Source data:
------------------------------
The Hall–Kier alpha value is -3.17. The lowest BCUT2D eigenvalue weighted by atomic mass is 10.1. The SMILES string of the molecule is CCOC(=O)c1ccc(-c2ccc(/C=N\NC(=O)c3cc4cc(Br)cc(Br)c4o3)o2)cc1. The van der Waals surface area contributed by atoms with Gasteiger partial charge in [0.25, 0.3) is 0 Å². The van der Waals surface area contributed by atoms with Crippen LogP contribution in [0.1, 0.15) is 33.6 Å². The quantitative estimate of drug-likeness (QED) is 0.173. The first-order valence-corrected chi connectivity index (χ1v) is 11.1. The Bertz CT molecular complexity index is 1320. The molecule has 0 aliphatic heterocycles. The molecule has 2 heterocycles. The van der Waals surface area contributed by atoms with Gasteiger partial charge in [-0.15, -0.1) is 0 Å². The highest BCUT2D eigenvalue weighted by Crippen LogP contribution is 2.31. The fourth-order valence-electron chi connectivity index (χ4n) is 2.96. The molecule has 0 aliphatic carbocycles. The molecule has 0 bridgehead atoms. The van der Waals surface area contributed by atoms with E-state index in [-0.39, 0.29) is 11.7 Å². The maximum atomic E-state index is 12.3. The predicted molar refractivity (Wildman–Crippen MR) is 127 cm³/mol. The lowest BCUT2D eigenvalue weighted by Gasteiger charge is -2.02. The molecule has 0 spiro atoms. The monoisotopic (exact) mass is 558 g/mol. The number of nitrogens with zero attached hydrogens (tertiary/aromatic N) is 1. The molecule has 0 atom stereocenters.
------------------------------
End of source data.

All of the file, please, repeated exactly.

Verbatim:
The Hall–Kier alpha value is -3.17. The lowest BCUT2D eigenvalue weighted by atomic mass is 10.1. The SMILES string of the molecule is CCOC(=O)c1ccc(-c2ccc(/C=N\NC(=O)c3cc4cc(Br)cc(Br)c4o3)o2)cc1. The van der Waals surface area contributed by atoms with Gasteiger partial charge in [0.25, 0.3) is 0 Å². The van der Waals surface area contributed by atoms with Crippen LogP contribution in [0.1, 0.15) is 33.6 Å². The quantitative estimate of drug-likeness (QED) is 0.173. The first-order valence-corrected chi connectivity index (χ1v) is 11.1. The Bertz CT molecular complexity index is 1320. The molecule has 0 aliphatic heterocycles. The molecule has 2 heterocycles. The van der Waals surface area contributed by atoms with Gasteiger partial charge in [-0.15, -0.1) is 0 Å². The highest BCUT2D eigenvalue weighted by Crippen LogP contribution is 2.31. The fourth-order valence-electron chi connectivity index (χ4n) is 2.96. The molecule has 0 aliphatic carbocycles. The molecule has 0 bridgehead atoms. The van der Waals surface area contributed by atoms with E-state index in [-0.39, 0.29) is 11.7 Å². The maximum atomic E-state index is 12.3. The predicted molar refractivity (Wildman–Crippen MR) is 127 cm³/mol. The lowest BCUT2D eigenvalue weighted by Gasteiger charge is -2.02. The molecule has 0 spiro atoms. The monoisotopic (exact) mass is 558 g/mol. The number of nitrogens with zero attached hydrogens (tertiary/aromatic N) is 1. The molecule has 0 atom stereocenters.